So, the last thing I wanted was to traumatise the poor kid by allowing her to see what a state her brother was in. I wasn’t my usual dreamboat self let’s just say that.

Eventually the day came when I felt the time was right and I told my parents that I would like to see her. The nurses helped me clean up and we also covered my legs with blankets to disguise the otherwise obvious dent where my right one wasn’t. Not that she didn’t know what had happened, it just seemed more pleasant to not show it off at that point.
She came by and was remarkably strong about the whole situation. I have no memory of what we talked about, It was just so good to see her after such a long time and it helped Millie to see that I was, all things considered, doing okay.

There Are Other People?

After a long period in hospital it can become difficult to remember the world outside those white walls. Especially when you try to imagine what it was like seeing people who weren’t family or medical staff.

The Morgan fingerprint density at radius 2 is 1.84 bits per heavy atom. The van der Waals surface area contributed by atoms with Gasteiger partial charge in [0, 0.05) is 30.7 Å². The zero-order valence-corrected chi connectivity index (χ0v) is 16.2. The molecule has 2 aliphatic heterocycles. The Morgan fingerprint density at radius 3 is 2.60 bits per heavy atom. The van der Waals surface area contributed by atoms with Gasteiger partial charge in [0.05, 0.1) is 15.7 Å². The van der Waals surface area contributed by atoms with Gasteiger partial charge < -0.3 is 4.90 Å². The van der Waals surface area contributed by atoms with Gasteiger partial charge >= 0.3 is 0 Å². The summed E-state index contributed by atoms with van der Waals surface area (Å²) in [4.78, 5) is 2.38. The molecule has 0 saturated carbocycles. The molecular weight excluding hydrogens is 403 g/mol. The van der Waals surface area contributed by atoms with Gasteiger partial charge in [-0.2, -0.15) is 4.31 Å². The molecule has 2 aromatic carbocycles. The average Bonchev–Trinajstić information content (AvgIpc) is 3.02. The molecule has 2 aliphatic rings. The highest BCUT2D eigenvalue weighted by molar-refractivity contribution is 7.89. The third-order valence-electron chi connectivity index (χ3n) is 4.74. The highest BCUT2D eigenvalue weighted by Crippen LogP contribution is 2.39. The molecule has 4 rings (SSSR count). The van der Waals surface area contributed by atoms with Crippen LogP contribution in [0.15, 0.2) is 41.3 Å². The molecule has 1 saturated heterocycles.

My Dad and Uncle Jim, both envious of my outstanding hairdo.

Thankfully, after my sisters initial visit the gates for more people to come and see me were opened wide. During the following weeks many of my friends and family made the long trip to Glasgow. Some of them more than once.

A particular surprise on one day was when the deputy head of our school, also my physics teacher, turned up. He insisted that it was only to bring me all the work I needed to catch up on but I know it was because he missed my banter in the class.
I attended a small village school so I got to know all my teachers very well, which meant this wasn’t some obscure figure with whom I only interacted in the classroom but someone that I could have a conversation with.

Several of my school friends came along to see me, two of them in particular, Shaun and Ella, who I have known for as long as I can remember. We pretty much grew up together when we were kids. It is hard to remember many days from my childhood when they weren’t at my house. Shaun came along when I was still in intensive care and I met Ella a couple of weeks later, by that time I could leave the ward so we caught up in the foyer of the hotel.
I won’t divulge the nature of our deeply personal conversations but I can confirm that leg jokes were always in the mix.

How Are You Doing?

How are you getting on?

Lockdown here is easing but if you’re not in the UK, how are things where you are?
What are you doing to pass the time? New hobby? Old hobby?
How many times have you imagined “getting rid” of the people with whom you are sharing lockdown?